The answer really is quite simple. As Norman Geisler and Thomas Howe observed: “God praised Jehu for obeying Him in destroying the house of Ahab, but condemned Jehu for his sinful motive in shedding their blood” (1992, p. 194). Skeptics are fond of citing 2 Kings 10:30 to support their position, but they often conveniently overlook verses 29 and 31, which state:
Jehu did not turn away from the sins of Jeroboam, the son of Nebat, who had made Israel sin, that is, from the golden calves that were at Bethel and Dan.... Jehu took no heed to walk in the law of the Lord God of Israel with all his heart; for he did not depart from the sins of Jeroboam, who had made Israel sin.
Jehu obeyed God’s command to “strike down the house of Ahab” and utterly exterminate his descendants (2 Kings 9:7-8; 10:30), but he did not obey God in all that he did (cf. Genesis 6:22). The passage in 2 Kings 10:29-31 indicates that even though Jehu had done what God commanded, “he did so out of a carnal zeal that was tainted with protective self-interest” (Archer, 1982, p. 208). It seems obvious that since Jehu followed in the footsteps of Israel’s first wicked king by worshipping false gods and not walking according to God’s law, he did not destroy Ahab’s descendants out of any devotion to the Lord. Furthermore, in commenting on Jehu’s actions, biblical scholar Gleason Archer noted:
The important principle set forth in Hosea 1:4 was that when blood is shed, even in the service of God and in obedience to His command, blood-guiltiness attaches to God’s agent himself if his motive was tainted with carnal self-interest rather than by a sincere concern for the purity of the faith and the preservation of God’s truth (such as, for example, animated Elijah when he had the 450 prophets of Baal put to death after the contest with them on Mount Carmel) [1982, p. 209, parenthetical item in orig.].
Considering Jehu’s actions by examining the motives behind those actions solves the alleged contradiction. Jehu’s failure to obey God’s commands and depart from the sins of Jeroboam revealed that he would have equally disobeyed the other commands as well, had it been contrary to his own desires. The story of Jehu’s conquest teaches a great lesson, which Albert Barnes acknowledged in his commentary on Hosea: “[I]f we do what is the will of God for any end of our own, for anything except God, we do, in fact, our own will, not God’s” (1997). Indeed, just as the apostle Paul taught in his discourse on love—motives matter (1 Corinthians 13:1-3)!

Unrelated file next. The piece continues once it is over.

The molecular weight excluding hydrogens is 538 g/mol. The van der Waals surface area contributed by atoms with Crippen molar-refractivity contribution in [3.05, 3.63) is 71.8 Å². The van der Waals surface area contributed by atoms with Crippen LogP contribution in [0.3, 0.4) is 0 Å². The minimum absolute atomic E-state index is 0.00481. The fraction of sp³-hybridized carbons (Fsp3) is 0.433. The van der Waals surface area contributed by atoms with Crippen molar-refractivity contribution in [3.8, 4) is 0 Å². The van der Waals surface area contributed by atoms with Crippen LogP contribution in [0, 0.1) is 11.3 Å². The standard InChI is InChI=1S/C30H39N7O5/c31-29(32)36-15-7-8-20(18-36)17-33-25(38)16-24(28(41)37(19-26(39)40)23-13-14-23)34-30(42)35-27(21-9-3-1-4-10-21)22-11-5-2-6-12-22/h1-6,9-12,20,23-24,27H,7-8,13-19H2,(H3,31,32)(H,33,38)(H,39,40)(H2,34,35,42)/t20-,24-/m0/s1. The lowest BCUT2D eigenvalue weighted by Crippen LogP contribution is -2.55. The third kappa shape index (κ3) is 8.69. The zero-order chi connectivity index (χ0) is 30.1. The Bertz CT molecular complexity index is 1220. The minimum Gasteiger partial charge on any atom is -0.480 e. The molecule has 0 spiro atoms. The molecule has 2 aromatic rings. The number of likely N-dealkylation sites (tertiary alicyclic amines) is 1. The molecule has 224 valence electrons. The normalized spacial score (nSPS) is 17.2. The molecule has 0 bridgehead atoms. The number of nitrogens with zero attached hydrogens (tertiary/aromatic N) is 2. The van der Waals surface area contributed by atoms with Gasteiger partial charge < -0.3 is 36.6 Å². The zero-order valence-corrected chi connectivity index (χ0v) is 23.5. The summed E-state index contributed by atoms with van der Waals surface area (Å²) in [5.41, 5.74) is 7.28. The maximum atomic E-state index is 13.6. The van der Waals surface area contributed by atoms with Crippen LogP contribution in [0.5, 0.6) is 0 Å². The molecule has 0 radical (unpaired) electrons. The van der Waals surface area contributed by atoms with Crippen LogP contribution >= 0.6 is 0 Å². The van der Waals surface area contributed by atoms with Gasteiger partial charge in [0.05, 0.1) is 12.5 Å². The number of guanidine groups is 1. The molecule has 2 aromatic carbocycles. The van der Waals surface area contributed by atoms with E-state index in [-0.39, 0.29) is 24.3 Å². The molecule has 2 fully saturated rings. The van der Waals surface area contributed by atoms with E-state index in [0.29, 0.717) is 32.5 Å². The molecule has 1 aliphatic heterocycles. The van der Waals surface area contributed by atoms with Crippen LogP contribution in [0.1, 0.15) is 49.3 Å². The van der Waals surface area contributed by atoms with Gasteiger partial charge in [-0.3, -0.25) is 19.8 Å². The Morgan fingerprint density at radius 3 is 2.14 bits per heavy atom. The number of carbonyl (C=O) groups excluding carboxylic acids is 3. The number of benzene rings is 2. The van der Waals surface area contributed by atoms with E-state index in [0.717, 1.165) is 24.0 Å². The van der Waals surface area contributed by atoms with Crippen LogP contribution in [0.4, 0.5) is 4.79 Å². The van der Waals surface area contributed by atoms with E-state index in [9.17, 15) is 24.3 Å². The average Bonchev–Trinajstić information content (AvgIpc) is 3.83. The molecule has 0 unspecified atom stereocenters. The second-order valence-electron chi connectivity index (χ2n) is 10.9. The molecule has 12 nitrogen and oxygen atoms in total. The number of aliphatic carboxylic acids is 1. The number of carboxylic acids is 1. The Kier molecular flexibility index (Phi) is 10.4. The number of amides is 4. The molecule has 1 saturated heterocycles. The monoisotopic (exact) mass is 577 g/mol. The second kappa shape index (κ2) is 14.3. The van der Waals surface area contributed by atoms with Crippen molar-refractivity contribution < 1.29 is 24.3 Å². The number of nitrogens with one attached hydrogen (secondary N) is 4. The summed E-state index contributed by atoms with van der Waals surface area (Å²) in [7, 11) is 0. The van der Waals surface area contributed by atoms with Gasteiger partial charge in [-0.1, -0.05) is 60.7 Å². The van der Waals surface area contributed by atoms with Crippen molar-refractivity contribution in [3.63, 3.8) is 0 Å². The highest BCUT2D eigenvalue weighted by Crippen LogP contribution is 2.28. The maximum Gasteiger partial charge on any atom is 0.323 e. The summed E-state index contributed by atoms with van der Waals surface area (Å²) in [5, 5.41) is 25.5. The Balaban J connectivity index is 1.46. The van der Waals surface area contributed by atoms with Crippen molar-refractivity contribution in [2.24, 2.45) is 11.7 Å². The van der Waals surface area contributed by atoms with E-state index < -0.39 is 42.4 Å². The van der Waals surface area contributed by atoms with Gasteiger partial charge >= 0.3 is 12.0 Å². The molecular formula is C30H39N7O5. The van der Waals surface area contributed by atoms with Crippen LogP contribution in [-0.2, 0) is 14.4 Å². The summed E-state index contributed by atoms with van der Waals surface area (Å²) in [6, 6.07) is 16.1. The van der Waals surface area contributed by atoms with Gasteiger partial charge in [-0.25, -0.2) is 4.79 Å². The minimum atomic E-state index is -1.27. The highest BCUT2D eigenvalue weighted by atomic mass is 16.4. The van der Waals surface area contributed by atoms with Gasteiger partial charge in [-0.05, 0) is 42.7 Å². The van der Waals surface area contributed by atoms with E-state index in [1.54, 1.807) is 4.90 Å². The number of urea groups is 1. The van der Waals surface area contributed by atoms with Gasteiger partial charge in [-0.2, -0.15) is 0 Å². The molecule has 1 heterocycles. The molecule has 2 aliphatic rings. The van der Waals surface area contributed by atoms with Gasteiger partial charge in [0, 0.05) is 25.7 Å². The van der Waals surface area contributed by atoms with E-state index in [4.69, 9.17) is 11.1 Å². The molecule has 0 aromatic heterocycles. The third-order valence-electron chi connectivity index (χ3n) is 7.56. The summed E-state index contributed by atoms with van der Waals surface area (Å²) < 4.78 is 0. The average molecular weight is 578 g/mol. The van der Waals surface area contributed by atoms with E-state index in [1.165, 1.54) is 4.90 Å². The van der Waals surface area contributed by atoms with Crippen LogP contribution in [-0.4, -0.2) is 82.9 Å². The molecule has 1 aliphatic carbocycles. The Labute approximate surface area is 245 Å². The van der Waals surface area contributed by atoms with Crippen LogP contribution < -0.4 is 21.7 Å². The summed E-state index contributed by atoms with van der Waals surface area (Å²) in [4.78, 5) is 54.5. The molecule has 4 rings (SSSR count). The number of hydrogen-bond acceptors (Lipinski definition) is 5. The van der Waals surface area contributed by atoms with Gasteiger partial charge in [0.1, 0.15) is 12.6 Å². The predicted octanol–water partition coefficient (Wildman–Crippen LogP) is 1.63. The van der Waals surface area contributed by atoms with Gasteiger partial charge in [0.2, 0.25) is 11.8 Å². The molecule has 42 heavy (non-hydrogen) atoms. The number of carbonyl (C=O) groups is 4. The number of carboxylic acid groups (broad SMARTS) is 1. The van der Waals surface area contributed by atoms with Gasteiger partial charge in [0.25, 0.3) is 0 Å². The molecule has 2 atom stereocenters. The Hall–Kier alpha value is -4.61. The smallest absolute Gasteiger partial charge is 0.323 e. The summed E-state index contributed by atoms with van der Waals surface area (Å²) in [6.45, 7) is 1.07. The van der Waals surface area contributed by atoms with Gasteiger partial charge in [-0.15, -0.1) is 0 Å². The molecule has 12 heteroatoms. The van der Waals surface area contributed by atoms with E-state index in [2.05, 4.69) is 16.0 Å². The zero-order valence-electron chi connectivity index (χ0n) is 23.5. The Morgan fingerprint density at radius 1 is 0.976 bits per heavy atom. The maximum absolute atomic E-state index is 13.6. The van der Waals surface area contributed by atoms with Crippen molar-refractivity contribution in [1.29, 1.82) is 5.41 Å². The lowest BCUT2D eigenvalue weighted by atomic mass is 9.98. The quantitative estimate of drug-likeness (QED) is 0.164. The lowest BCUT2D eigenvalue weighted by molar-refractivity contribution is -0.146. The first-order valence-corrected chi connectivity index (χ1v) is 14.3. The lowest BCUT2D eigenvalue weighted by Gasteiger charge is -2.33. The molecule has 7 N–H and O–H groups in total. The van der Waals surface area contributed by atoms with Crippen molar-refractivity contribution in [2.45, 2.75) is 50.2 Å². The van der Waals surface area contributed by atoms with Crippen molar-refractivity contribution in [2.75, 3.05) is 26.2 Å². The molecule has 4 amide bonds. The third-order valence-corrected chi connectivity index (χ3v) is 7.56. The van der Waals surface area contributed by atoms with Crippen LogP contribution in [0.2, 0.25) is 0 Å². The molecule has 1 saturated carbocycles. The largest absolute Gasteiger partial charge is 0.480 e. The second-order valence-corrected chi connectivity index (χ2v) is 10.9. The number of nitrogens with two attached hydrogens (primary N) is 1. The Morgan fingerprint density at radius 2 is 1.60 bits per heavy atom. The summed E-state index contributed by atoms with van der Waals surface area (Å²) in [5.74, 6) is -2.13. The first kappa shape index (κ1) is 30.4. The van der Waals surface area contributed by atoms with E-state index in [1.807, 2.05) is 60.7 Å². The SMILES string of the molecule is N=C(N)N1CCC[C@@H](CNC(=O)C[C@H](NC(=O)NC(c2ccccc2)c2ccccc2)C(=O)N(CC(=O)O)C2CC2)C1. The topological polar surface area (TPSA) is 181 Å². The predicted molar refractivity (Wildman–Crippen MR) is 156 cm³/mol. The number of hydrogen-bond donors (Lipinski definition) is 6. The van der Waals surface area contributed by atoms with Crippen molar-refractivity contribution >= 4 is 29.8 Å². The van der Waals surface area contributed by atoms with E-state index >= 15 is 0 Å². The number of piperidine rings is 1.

In What Order Did Satan Tempt Jesus?
If you have ever compared Matthew’s account of Satan tempting Jesus in the wilderness with Luke’s account, you likely noticed that there was a difference in the sequence of the recorded events (Matthew 4:1-11; Luke 4:1-13). Both Matthew and Luke agree that Satan first tested Jesus by challenging Him to turn stones to bread. However, while the two disciples of Jesus agree on the content of the next two tests, the second and third temptations recorded by Matthew are “flip-flopped” in Luke’s account. Matthew recorded that Satan’s second temptation involved him trying to persuade Jesus to throw Himself down from the pinnacle of the Temple. The third temptation listed by Matthew was Satan’s attempt to get Jesus to worship him. Even though Luke wrote about the same two events, he listed them in reverse order—Satan first desired adoration from Jesus, and then challenged Him to throw Himself down off the pinnacle of the Temple. Based upon this difference, skeptics claim we have a clear-cut “factual discrepancy.”